History of Dexter, Maine
From
A Gazetteer of the
State of Maine

By Geo. J. Varney
Published by B. B. Russell, 57 Cornhill,
Boston 1886




Dexter is the north-western town of Penobscot County. It is the terminus of the Dexter and Newport Railroad, and of stage-lines to Moosehead Lake, Dover and Exeter. It is 41 miles from Bangor, 42 miles from Waterville (junction), and 123 miles from Portland by railroad. Garland bounds it on the east, Corinna on the south, Sangerville, in Piscataquis County, on the north, and Ripley, in Somerset County on the west. The form of the town is square, and it has an area of 20,370 acres, 1,200 of which are covered with water. Bryant’s Hill is the loftiest eminence. The town is on the summit of land between the Kennebec and Penobseot Rivers. The surface is beautifully varied with vales, hills and ponds. Of the latter, Dexter Pond is the largest, extending from the western border to past the centre of the town. The streams that furnish power are the outlet of Dexter and Spooner's ponds, Kenduskeag River, in the south-eastern part of the town, and Sebasticook Main Stream, which winds along westward through the entire northern border of the town. At the north-west corner, upon Main Stream, are lumber and shingle mills, a brick-yard, etc.; and on the outlet of Spooner’s Pond in the southern part of the town, are one or more mills. In all, Dexter has 28 powers, 26 of which have an aggregate fall of 331 feet. The fall on Dexter Pond Stream alone in the first three-fourths of a mile is 142 feet, and in 2 miles 1604 feet. These bear the name of Dexter Falls, and contain 16 different distinct falls, upon each of which is some machinery. The pond which forms the reservoir contains about 1,000 acres, and is a beautiful sheet of water. It is fed very largely by springs, and is therefore little affected by drought or freshet. There are on the water-power in this town, about twenty-five different mills and factories, chiefly situated at Dexter Village. The principal manufactures are boots and shoes, long lumber, boxes, doors, sashes and blinds, churns, carriages, woolen cloths, mens’ clothing, cooper’s ware, flour, meal and feed, iron castings, stoves, plows, soap, leather, marble-work, tinware, etc. Dexter Village is the present terminus of the Dexter and Newport Rail road. It is beautifully situated on a hillside with easy slopes toward the pond and stream. It contains two or more good schoolhouses, several handsome churches, one of the best town-halls in the State, and has a public library of about 1,600 volumes. The Barron Memorial Church (built in memory of the cashier of the Dexter Bank, murdered by burglars while defending his charge), is located in this village, and is an elegant edifice. The streets of the village are of ample width, and are generally shaded by rows of elms and maples, having, for the most part, a growth of forty years. There is an unusual number of tasteful residences in the village and town; all buildings—public and private—being in excellent repair, impressing the traveler with the prevalence of thrift. The roads are excellent. The principal bridge has a length of 30 rods, and is constructed of stone. The prevalent rocks in the town are slate, an impure limestone, and a quartzose rock. Maple, birch and beech are the chief trees in the woods. The soil is quite fertile, yielding well of all the usual farm crops. Dexter, among much that is beautiful and interesting, has a natural curiosity in Swanton’s Cave; which, however, is mostly filled with water.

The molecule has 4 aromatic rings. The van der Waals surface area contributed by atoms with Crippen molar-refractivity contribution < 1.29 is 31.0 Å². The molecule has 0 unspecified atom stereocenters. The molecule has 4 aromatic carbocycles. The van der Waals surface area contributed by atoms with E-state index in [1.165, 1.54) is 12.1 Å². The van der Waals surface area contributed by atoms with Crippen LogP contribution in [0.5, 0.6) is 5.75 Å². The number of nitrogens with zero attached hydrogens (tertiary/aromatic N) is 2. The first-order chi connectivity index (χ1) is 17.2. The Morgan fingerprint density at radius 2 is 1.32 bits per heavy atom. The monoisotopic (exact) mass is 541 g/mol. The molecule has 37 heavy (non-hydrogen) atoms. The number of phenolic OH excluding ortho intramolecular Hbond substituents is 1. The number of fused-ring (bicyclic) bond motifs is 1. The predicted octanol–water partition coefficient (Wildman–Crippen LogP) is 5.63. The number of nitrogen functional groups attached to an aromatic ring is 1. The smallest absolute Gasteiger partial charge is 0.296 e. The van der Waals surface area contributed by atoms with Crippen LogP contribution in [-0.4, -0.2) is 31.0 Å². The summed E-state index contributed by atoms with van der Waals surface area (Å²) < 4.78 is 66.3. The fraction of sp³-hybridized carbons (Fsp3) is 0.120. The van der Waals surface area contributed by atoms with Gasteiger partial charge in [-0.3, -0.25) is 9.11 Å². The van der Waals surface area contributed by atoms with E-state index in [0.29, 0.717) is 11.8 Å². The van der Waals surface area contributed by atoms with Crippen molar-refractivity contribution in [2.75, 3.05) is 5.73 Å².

The township which is now Dexter, was surveyed in 1772, but remained unsettled until the arrival of David Smith, in 1801. The first family resident in the town was that of Ebenezer Small, of Gilmanton, N. H. He was followed, soon after, by a large delegation from the same region,—among whom were Joseph Tucker, Seba French, ‘William Mitchell, Simeon and John Safford, and the Shepleys. Smiths and Maxwells. The plantation was at first called Elkinstown. In 1803 the boundaries of the township were established, and it was divided into lots for settlers,—the plan being drawn by Simeon Safford. In 1804 the township was granted to Amos Bond and eight others. The town was incorporated in 1816; receiving its name in honor of lion. Samuel Dexter, who was that year the democratic candidate for governor of Massachusetts—Mr. Bro;ks, the Whig candidate obtaining the election. The post-office was established in 1818, the mail being carried between Bangor and Skowhegan once a week on horseback. Daniel Hayden was the carrier. The Universalists erected the first meeting-house in 1829. In 1848 a violent tornado passed Over the town, tearing up the largest trees and crushing some of the strongest buildings.

The First National Bank of Dexter has a capital of $100,O00. The Dexter Savings Bank, at the beginning of 1880, held in deposits and profits, the sum of $146,196.78.

The “Dexter Gazette,” published by M. F. Herring, Esq., is a wideawake paper, serving well the interests of the town.

The Baptist, Free Baptist. Methodist, Congregationalist, Universalist, Episcopal, Roman Catholic and Advent, have organizations and churches in Dexter. Public entertainments are chiefly literary and aramatic in their nature. The village has an excellent high-school. The number of public schoolhouses is fourteen—valued, with their appurtenances, at $l4,000. The valuation of estates in 1870 was $1,003,966. In 1880 it was $963,029. The population in 1870 was 2,875. In 1880 it was 2,563.

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